There are many misconceptions about the rules of a president choosing their running mate. There’s no law or regulation against a president and vice president of the United States being from the same state. The reason why some people mistakenly believe such a prohibition exists comes down to a particular aspect of the Electoral College system laid out in Article II of the U.S. Constitution. Article II states: “The electors shall meet in their respective states, and vote by ballot for two persons, of whom one at least shall not be an inhabitant of the same state with themselves.” Under the original system, electors did not distinguish between candidates for the nation’s top two offices; the candidate with the most votes became president, while the runner-up became vice president. The 12th Amendment, adopted in 1804 after two chaotic elections, mandated that electors cast separate ballots for president and vice president. However, the rule preventing an elector from voting for two people from his home state remained in effect under the new system.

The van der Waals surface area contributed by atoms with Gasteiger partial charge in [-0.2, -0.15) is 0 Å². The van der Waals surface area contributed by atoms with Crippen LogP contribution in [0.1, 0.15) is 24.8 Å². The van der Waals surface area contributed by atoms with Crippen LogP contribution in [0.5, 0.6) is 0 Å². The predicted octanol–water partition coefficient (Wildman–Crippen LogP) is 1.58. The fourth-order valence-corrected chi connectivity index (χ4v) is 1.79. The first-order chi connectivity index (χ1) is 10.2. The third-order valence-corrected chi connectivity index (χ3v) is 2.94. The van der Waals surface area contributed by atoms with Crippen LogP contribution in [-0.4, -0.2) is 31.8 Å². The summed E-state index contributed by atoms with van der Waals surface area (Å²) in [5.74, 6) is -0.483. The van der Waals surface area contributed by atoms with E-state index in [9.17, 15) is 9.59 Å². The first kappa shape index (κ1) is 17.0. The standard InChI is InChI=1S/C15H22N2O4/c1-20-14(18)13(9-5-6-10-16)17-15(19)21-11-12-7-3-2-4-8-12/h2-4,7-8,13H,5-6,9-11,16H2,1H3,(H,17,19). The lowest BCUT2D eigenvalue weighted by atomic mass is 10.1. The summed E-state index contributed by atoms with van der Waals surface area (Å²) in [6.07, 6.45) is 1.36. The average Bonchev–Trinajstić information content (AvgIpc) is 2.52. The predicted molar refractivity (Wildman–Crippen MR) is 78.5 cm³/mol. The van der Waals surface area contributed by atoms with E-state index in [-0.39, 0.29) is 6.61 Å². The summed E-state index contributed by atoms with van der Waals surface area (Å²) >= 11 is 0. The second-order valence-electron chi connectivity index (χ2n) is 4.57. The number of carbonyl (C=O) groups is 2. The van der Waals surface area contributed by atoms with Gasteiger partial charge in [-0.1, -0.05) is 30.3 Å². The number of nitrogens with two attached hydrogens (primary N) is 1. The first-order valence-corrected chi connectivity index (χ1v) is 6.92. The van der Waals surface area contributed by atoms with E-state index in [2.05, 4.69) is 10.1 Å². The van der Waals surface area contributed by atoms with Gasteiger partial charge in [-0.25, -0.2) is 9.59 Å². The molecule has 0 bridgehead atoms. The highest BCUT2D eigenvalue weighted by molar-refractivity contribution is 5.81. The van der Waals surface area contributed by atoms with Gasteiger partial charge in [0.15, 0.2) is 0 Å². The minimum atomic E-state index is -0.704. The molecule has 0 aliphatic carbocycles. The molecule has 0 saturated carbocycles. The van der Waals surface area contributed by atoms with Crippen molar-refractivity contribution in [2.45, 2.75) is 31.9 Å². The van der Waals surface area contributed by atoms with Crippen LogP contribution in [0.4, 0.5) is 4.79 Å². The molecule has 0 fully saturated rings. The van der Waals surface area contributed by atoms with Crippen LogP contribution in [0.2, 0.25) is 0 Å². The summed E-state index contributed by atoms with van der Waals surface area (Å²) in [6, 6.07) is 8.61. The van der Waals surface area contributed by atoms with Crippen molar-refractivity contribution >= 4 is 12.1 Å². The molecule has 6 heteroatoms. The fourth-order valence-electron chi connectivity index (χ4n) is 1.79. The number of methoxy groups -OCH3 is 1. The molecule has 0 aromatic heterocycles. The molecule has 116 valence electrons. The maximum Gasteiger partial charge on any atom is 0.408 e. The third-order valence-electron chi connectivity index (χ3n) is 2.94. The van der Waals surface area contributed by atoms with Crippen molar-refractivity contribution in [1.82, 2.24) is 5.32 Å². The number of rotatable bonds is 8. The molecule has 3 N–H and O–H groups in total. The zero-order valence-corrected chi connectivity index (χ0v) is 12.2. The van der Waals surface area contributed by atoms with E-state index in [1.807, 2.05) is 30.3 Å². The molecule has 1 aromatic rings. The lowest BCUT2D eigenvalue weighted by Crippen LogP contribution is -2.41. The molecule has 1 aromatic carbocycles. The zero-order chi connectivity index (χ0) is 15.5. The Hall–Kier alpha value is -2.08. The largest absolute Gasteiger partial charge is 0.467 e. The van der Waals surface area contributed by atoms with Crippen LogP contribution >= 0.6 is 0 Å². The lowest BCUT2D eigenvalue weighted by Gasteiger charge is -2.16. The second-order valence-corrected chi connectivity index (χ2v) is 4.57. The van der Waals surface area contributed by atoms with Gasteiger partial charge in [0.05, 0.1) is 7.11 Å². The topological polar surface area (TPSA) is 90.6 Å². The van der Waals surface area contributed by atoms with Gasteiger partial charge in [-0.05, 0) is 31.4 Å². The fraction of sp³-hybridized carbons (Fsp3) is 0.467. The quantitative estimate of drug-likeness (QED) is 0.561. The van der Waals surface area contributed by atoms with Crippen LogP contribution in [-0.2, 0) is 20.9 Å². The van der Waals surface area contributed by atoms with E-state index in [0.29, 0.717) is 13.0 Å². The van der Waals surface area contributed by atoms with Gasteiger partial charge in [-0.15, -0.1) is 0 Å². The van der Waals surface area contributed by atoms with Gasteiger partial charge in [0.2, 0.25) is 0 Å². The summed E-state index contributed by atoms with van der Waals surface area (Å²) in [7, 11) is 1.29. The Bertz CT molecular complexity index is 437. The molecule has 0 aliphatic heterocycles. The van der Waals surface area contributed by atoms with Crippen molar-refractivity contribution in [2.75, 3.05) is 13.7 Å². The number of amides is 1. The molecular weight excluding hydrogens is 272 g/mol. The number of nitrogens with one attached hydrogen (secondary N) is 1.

In most elections, this quirk in the system wouldn’t even matter. In 2008, Barack Obama could have chosen a running mate from his home state of Illinois in either 2008 or 2012 with no adverse effect; the same goes for Ronald Reagan in 1980 or ’84, George H.W. Bush in 1988 and Bill Clinton in 1992 or ‘96. But if an election turns out to be particularly close, the rule could potentially come into play. It almost did in the notoriously contentious election of 2000. When Texas Gov. George W. Bush chose Dick Cheney as his running mate on the Republican ticket, Cheney had been living and voting and paying taxes for five years in Texas. Shortly before the election, however, Cheney obtained a Wyoming driver’s license and put his Dallas home on the market. (He had a vacation home in Wyoming, which is the state he had formerly represented in the U.S. Congress.) Good thing for him he did: The Bush-Cheney ticket ended up winning with 271 electoral votes—just a slim five-vote margin—over Al Gore and Joe Lieberman, a total they certainly wouldn’t have hit without Texas’ 32 votes.